Chapter

Deromanticizing Heidegger

John D. Caputo

in Heidegger's Technologies

Published by Fordham University Press

Published in print September 2010 | ISBN: 9780823233762
Published online March 2011 | e-ISBN: 9780823235261 | DOI: http://dx.doi.org/10.5422/fso/9780823233762.003.0004

Series: Perspectives in Continental Philosophy

Deromanticizing Heidegger

Show Summary Details

Preview

This chapter looks into Heidegger's deep romanticism. It argues that this romanticism blinds him to the variety of aspects of technologies that more phenomenologically could have been better discerned. It begins the reflection with two vivid images, both related to that ancient Greek ancestry to which Heidegger turned again and again as a source of thinking, consonant with self-proclaimed origins for Euro–American civilization. Heidegger's analyses of art and technological objects follow similar patterns. One could easily conclude that an art object is, for Heidegger, the primary example of a “good” technology. The chapter introduces two elements to the romantic thesis: embodiment relations and “deep ecology”.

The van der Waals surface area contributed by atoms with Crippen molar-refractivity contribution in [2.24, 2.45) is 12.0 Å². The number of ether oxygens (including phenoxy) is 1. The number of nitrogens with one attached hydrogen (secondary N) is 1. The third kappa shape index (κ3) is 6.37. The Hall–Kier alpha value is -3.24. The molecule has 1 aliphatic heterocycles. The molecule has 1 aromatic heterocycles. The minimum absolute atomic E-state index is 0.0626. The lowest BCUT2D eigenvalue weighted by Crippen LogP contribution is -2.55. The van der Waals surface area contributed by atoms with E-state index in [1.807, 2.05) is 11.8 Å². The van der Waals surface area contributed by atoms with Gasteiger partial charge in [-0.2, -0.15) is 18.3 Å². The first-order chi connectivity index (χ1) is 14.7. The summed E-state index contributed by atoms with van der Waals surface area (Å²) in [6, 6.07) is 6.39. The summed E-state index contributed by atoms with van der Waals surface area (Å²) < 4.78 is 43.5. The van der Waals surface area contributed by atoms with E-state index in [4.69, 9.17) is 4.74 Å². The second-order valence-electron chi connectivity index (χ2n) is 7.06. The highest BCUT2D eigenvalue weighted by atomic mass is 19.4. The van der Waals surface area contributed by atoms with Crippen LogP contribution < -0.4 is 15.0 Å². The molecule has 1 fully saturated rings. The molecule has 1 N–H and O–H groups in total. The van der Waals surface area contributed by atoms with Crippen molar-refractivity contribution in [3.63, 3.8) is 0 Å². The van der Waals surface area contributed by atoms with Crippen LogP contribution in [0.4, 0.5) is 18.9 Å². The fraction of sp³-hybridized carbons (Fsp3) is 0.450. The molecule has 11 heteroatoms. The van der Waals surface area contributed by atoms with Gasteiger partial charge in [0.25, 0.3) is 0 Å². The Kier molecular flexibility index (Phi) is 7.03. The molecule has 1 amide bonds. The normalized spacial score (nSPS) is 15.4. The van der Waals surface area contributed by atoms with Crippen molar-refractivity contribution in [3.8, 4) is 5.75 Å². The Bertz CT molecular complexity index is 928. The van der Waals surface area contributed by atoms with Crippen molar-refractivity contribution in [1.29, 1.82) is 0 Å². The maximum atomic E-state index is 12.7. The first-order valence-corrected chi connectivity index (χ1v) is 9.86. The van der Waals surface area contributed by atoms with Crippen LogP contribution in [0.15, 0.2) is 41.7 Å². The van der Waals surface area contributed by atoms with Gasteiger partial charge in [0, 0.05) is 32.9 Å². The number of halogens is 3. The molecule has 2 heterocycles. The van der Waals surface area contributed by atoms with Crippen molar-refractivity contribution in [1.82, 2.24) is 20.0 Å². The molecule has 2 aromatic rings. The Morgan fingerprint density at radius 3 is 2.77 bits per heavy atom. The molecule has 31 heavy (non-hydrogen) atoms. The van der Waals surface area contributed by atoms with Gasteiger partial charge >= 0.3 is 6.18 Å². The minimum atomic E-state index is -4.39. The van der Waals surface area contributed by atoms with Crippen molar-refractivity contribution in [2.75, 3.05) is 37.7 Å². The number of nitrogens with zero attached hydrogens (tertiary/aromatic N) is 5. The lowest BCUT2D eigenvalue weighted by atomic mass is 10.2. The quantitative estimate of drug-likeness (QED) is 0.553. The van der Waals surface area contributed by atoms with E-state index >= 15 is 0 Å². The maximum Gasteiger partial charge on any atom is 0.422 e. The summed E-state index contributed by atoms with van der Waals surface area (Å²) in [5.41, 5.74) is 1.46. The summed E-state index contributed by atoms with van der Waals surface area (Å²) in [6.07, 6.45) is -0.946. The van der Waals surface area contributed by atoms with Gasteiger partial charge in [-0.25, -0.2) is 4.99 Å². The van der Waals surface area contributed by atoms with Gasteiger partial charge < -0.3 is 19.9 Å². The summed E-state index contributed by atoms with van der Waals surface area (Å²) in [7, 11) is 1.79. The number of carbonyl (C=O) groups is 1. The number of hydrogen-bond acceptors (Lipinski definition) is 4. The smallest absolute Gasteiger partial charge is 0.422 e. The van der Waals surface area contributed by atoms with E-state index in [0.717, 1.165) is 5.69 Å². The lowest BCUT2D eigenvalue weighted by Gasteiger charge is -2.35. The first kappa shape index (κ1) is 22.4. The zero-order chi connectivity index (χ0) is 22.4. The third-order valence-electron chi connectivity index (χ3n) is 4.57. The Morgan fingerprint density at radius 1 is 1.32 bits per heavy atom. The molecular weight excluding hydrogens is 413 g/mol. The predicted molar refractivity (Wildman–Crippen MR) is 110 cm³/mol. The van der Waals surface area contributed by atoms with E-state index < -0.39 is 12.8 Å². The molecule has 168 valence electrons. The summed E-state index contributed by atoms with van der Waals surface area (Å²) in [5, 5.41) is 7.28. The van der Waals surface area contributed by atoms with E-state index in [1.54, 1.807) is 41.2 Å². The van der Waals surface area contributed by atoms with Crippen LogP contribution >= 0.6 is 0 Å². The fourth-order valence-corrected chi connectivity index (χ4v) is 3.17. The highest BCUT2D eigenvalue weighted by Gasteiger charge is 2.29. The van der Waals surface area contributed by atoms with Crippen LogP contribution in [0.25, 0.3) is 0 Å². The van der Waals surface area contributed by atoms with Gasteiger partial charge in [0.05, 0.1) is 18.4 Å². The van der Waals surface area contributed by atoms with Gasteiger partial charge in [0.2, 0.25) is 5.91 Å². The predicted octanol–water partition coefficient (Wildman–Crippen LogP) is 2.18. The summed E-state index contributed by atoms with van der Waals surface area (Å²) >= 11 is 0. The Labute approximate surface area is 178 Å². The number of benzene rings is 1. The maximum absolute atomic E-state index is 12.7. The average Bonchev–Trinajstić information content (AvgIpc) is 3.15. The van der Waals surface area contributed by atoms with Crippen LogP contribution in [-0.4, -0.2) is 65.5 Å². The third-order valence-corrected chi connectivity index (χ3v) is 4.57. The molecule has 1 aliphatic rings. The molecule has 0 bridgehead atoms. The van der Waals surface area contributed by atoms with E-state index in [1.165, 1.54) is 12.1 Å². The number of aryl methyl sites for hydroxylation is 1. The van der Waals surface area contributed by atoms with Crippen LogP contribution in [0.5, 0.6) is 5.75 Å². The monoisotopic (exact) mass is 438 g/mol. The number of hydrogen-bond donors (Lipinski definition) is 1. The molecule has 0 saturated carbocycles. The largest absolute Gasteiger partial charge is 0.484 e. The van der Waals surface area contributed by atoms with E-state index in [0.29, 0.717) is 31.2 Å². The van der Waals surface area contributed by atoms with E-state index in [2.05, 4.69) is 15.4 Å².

Keywords: romanticism; Greek ancestry; art object; technological object; good technology; embodiment relations; deep ecology

Chapter.  6733 words. 

Subjects: Philosophy

Full text: subscription required

How to subscribe Recommend to my Librarian

Buy this work at Fordham University Press »

Users without a subscription are not able to see the full content. Please, subscribe or login to access all content.